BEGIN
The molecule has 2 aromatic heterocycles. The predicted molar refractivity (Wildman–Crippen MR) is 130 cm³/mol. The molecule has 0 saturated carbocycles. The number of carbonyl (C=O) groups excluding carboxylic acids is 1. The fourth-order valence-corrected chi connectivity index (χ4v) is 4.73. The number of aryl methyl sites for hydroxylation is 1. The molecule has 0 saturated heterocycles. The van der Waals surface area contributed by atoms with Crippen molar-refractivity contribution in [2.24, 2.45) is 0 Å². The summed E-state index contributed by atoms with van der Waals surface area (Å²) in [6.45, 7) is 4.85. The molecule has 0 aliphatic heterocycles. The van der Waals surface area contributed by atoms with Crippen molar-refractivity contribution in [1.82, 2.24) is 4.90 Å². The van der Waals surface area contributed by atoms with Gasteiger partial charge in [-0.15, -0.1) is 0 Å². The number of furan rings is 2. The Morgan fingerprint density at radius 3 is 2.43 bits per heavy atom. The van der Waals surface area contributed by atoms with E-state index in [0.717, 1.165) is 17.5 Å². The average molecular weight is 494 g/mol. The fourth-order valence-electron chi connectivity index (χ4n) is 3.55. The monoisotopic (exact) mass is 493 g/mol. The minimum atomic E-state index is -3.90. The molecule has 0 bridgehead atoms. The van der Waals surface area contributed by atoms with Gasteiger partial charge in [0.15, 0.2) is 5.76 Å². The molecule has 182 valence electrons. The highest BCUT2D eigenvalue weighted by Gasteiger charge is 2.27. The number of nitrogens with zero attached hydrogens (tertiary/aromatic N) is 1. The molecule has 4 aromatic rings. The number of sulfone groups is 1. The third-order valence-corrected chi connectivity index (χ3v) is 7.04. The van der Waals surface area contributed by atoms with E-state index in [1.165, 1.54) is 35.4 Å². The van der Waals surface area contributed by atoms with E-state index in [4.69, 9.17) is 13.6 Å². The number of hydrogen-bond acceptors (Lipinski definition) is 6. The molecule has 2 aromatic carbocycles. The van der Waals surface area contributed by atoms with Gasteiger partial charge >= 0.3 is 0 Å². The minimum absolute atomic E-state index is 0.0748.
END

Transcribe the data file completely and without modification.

The molecule has 2 aromatic heterocycles. The predicted molar refractivity (Wildman–Crippen MR) is 130 cm³/mol. The molecule has 0 saturated carbocycles. The number of carbonyl (C=O) groups excluding carboxylic acids is 1. The fourth-order valence-corrected chi connectivity index (χ4v) is 4.73. The number of aryl methyl sites for hydroxylation is 1. The molecule has 0 saturated heterocycles. The van der Waals surface area contributed by atoms with Crippen molar-refractivity contribution in [2.24, 2.45) is 0 Å². The summed E-state index contributed by atoms with van der Waals surface area (Å²) in [6.45, 7) is 4.85. The molecule has 0 aliphatic heterocycles. The van der Waals surface area contributed by atoms with Crippen molar-refractivity contribution in [1.82, 2.24) is 4.90 Å². The van der Waals surface area contributed by atoms with Gasteiger partial charge in [-0.15, -0.1) is 0 Å². The number of furan rings is 2. The Morgan fingerprint density at radius 3 is 2.43 bits per heavy atom. The van der Waals surface area contributed by atoms with E-state index in [0.717, 1.165) is 17.5 Å². The average molecular weight is 494 g/mol. The fourth-order valence-electron chi connectivity index (χ4n) is 3.55. The monoisotopic (exact) mass is 493 g/mol. The minimum atomic E-state index is -3.90. The molecule has 0 bridgehead atoms. The van der Waals surface area contributed by atoms with Gasteiger partial charge in [0.15, 0.2) is 5.76 Å². The molecule has 182 valence electrons. The highest BCUT2D eigenvalue weighted by Gasteiger charge is 2.27. The number of nitrogens with zero attached hydrogens (tertiary/aromatic N) is 1. The molecule has 4 aromatic rings. The number of sulfone groups is 1. The third-order valence-corrected chi connectivity index (χ3v) is 7.04. The van der Waals surface area contributed by atoms with E-state index in [1.165, 1.54) is 35.4 Å². The van der Waals surface area contributed by atoms with E-state index in [4.69, 9.17) is 13.6 Å². The number of hydrogen-bond acceptors (Lipinski definition) is 6. The molecule has 2 aromatic carbocycles. The van der Waals surface area contributed by atoms with Gasteiger partial charge >= 0.3 is 0 Å². The minimum absolute atomic E-state index is 0.0748.